Commercial gaming was one of the first industries to debut inexpensive, non-immersive versions of the technology, using force-feedback joysticks and steering wheels that vibrated as the driver sped along a video racetrack.  But in university laboratories, the availability of more sensitive, high-end devices that could render touch sensations in three dimensions quickly led to applications in more serious pursuits.
“The applications for the blind and visually impaired were readily apparent, and soon we saw haptics technology in medical and surgical training programs, flight school, teleoperations and scientific visualization,” McLaughlin says.
McLaughlin’s colleague, Albert “Skip” Rizzo, a research scientist at USC’s Institute for Creative Technologies, equates the touchy-feely virtual environments that are possible now to sophisticated aircraft simulators. 

“It’s very much like creating an aircraft simulator to test and train pilots,” he says.  “But now we’ve created simulations that can assess and rehabilitate a stroke patient under a range of stimulus conditions.  These are conditions that aren’t easily deliverable or controllable in the real world.”

NIH Grant

In 2004, IMSC researchers and their counterparts in the psychology department at the University of Texas, Austin, were awarded a $1.8 million grant from the National Institutes of Health to begin collaborative work on a variety of new haptics interfaces with researchers at the Keck School of Medicine of USC. 

This therapeutic environment utilizes a “cyber grasp” exoskeleton, which fits over an instrumented data glove that measures the position and orientation of the hand in a 3-D space.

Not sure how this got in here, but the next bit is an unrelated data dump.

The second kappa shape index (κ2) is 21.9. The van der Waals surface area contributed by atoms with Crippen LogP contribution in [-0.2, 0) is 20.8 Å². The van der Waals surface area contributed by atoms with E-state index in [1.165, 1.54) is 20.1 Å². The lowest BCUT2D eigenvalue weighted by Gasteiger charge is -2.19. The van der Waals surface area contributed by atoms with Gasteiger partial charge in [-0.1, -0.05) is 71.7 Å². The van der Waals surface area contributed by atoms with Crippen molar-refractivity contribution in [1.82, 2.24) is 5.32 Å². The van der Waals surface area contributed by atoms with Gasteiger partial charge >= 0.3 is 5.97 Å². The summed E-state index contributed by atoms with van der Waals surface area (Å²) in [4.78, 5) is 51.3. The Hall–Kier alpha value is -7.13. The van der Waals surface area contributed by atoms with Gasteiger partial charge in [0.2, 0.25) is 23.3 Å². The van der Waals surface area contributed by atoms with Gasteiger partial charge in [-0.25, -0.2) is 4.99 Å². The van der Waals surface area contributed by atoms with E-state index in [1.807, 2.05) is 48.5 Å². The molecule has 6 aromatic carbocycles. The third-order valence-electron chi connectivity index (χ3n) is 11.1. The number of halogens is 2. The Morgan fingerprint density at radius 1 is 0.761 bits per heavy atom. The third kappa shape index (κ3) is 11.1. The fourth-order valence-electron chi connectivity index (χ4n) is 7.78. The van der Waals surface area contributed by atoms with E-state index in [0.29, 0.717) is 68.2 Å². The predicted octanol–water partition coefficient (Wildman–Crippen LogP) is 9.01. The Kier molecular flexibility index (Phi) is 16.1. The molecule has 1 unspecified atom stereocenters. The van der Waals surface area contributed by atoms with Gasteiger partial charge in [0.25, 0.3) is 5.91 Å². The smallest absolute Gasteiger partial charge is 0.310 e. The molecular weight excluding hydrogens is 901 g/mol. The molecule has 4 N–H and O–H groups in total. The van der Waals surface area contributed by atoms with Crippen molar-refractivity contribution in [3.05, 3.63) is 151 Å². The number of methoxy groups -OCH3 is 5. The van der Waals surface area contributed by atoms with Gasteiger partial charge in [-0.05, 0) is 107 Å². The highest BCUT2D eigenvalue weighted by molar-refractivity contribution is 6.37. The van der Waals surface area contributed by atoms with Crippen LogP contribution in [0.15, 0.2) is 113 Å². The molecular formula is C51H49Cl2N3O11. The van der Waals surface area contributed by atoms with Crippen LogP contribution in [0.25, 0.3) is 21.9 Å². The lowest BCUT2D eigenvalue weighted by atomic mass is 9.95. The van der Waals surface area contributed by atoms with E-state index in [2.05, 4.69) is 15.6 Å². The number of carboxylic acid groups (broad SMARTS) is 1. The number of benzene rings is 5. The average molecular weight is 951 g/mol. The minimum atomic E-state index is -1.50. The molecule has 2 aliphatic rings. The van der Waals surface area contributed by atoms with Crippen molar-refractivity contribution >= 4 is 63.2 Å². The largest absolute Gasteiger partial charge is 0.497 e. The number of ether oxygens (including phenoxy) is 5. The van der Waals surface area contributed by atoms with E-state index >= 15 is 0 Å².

NIH awarded the grant “to explore new directions in neurorehabilitation,“ according to principal investigator Thomas McNeill, professor of cell and neurobiology, neurology and neurogerontology at the Keck School.
“The need was there,” he said.  “More than 700,000 people suffer a stroke each year and nearly 450,000 survive with some form of neurologic impairment or disability.” 
Those numbers will grow, as the population ages and obesity and heart disease increase, making innovative rehabilitation programs “a national priority” in the next 50 years, McNeill predicts.  
So a group of talented faculty and Ph.D. students working in IMSC’s Haptics and Virtual Environments Lab — including McLaughlin , Rizzo, Younbo Jung, Wei Peng, Shih-Ching Yeh and Weirong Zhu — dove into new applications.

They came up with an interesting assortment, including the “pincher.”  This device is designed for two-fingertip contact with virtual objects, say Zhu and Yeh, who write computer programs for the systems.

The game (or cyber task) works like this:  The user dons a pair of stereoscopic goggles and puts a thimble on the forefinger; the thimble is connected to a robotic force-feed device, called a PHANToM.  The stylus of a second PHANToM is affixed to the thumb. The two PHANToMs provide the sensation of force to the user’s fingertips as she/he tries to pick up a 3D cube and squeeze it small enough to fit through a narrow hole on the computer screen.